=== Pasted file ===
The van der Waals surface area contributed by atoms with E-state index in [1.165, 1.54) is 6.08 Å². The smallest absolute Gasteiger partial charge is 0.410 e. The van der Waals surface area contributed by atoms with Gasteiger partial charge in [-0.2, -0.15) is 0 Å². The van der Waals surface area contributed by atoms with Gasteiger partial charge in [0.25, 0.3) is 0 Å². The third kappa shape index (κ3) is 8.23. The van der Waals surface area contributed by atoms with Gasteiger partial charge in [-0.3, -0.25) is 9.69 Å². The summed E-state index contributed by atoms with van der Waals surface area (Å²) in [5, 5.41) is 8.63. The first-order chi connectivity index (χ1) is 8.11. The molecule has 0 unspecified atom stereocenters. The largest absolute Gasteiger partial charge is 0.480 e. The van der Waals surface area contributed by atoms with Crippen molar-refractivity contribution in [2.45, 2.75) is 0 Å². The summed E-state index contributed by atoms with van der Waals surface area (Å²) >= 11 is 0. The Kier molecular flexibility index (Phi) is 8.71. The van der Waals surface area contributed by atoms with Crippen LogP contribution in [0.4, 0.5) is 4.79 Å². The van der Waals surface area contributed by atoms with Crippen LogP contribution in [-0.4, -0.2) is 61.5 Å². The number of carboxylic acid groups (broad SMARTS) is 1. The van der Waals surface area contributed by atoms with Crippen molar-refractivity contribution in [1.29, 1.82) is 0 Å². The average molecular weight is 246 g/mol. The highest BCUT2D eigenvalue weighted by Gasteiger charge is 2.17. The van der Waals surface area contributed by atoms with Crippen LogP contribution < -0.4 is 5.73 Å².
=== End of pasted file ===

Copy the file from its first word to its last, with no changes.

The van der Waals surface area contributed by atoms with E-state index in [1.165, 1.54) is 6.08 Å². The smallest absolute Gasteiger partial charge is 0.410 e. The van der Waals surface area contributed by atoms with Gasteiger partial charge in [-0.2, -0.15) is 0 Å². The van der Waals surface area contributed by atoms with Gasteiger partial charge in [0.25, 0.3) is 0 Å². The third kappa shape index (κ3) is 8.23. The van der Waals surface area contributed by atoms with Gasteiger partial charge in [-0.3, -0.25) is 9.69 Å². The summed E-state index contributed by atoms with van der Waals surface area (Å²) in [5, 5.41) is 8.63. The first-order chi connectivity index (χ1) is 8.11. The molecule has 0 unspecified atom stereocenters. The largest absolute Gasteiger partial charge is 0.480 e. The van der Waals surface area contributed by atoms with Crippen molar-refractivity contribution in [2.45, 2.75) is 0 Å². The summed E-state index contributed by atoms with van der Waals surface area (Å²) >= 11 is 0. The Kier molecular flexibility index (Phi) is 8.71. The van der Waals surface area contributed by atoms with Crippen LogP contribution in [0.4, 0.5) is 4.79 Å². The van der Waals surface area contributed by atoms with Crippen LogP contribution in [-0.4, -0.2) is 61.5 Å². The number of carboxylic acid groups (broad SMARTS) is 1. The van der Waals surface area contributed by atoms with Crippen molar-refractivity contribution in [1.29, 1.82) is 0 Å². The average molecular weight is 246 g/mol. The highest BCUT2D eigenvalue weighted by Gasteiger charge is 2.17. The van der Waals surface area contributed by atoms with Crippen LogP contribution < -0.4 is 5.73 Å².